What Did we Learn from Progressives Social Media Misadventures?


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Now that the dust has settled on Progressive’s social media ms-adventure, we can step back and look for lessons learned. The most obvious takeaway is that insurers, even those like Progressive with deep pockets, no longer can completely manage the brand’s message. The social media community touts transparency, authenticity and openness, but this is the insurance industry, it will not always be an option. Insurers will find themselves in impossible situations – constrained by confidentiality and regulation, unable to mount an adequate defense or manage the virility of the message.

That is not to say that Progressive did not do itself harm during the episode with some poor judgment and dubious tactics, but the bigger concern is the strategic defense plan not the tactics.

Social media has become a numbers game, with many insurers recruiting as many fans and followers as possible. The opportunity to reach completely new sets of consumers who might otherwise be hard to reach is compelling. According to Jay Beemer, business leader, marketing innovation, for Progressive, “Market entrants are young folks, and those people are watching less and less TV. That’s certainly part of our calculus, trying to get to those consumers when they’re making their initial insurance purchase.”

This digital marketing strategy does not take into account that we are in, according to Forrester, the “age of the customer” and dialogue is two-way, as Progressive has so painfully discovered. There is only one true social media defense – unbiased consumers. We know consumer product recommendations are trusted far more than brand marketing and the same is true for brand defense. Progressive’s own defensive statements in this case were pounced on, ripped apart and spat out by the angry social media mob. Again, some fault lies with Progressive with inappropriate tone and half-truths but it is likely that any statement was going to be mistrusted.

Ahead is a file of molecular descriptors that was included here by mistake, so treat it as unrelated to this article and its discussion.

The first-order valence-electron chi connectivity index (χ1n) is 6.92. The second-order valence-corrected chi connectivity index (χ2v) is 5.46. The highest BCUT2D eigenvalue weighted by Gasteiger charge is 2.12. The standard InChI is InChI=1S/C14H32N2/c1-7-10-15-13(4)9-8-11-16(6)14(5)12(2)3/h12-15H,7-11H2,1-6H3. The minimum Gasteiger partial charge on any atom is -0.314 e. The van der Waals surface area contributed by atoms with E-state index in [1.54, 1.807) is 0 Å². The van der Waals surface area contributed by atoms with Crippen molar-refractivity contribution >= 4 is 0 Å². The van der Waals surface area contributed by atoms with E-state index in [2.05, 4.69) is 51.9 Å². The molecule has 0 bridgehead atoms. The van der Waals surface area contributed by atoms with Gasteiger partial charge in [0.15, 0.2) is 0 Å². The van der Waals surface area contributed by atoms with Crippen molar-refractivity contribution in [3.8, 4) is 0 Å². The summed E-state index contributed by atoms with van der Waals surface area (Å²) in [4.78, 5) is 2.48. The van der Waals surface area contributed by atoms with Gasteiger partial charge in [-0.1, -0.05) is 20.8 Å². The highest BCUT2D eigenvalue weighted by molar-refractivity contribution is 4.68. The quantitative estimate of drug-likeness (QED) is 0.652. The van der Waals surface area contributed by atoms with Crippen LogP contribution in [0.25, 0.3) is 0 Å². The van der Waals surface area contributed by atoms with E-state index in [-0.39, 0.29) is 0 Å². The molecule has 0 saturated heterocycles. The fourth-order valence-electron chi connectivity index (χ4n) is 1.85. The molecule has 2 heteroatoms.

Most noticeable in the Progressive situation was the lack of unbiased consumers – there were virtually no brand defenders. Progressive were left hanging, without support of advocates or customers and the negative message build upon itself into a frenzy, unchecked by reason or debate. That is not to say that Progressive does not have plenty of satisfied customers, but they either lack brand loyalty or underrepresented in the social media fan base.

Social media is much like an NFL team; a successful team must have a good offense and a good defense. Insurers have in some cases focused on the offensive game plan to the detriment of defense and to continue the analogy, Progressive has just given up an interception for a touchdown.

The value of defense was clear in a case in April 2011. USAA had a problem with its mortgage product. Thousands of policyholders were adversely affected, with many complaining on USAA’s Facebook page. USAA acknowledged the situation but left their members to respond; thousands of policyholders, while not disputing the complaints, waxed lyrical about positive customer experiences. The crisis, at least on social media, was averted – the defense held.

The Progressive case should cause insurers to think hard about the role and effect of social media. It is imperative to recruit and engage true fans, trusted brand advocates who will be there in the inevitable time of need. This may mean fan count maybe lower, message reach reduced and brand message virility constrained, but it will reduce risk, and that must be dear to the heart of the industry.

Republished with author's permission from original post.

Terry Golesworthy
As the president of The Customer Respect Group for 7 years, I focus on the online experience of consumers. Online experience has always been bigger than the company website, from the response to email to integration to other offline channels. It has now grown to include social media.


  1. Brands, because if they don’t handle incidents well, they can do a lot of damage. How much did trying to “save” a $75K payment really cost Progressive. Perhaps $ millions in lost sales as consumers wonder if their claims will be settled fairly.

    Consumers, because once again we learn that ads aren’t reality. Flo is a great character pitching Progressive, but Flo won’t be paying any claims.

    In case you think this is just an isolated incident, read the reviews of Progressive here, where 83% are given just one star — the lowest rating possible. Lots of stories of Progressive not paying claims and other issues fulfilling the contract consumers thought they had.

    Matt Fisher’s post: My Sister Paid Progressive Insurance to Defend Her Killer In Court


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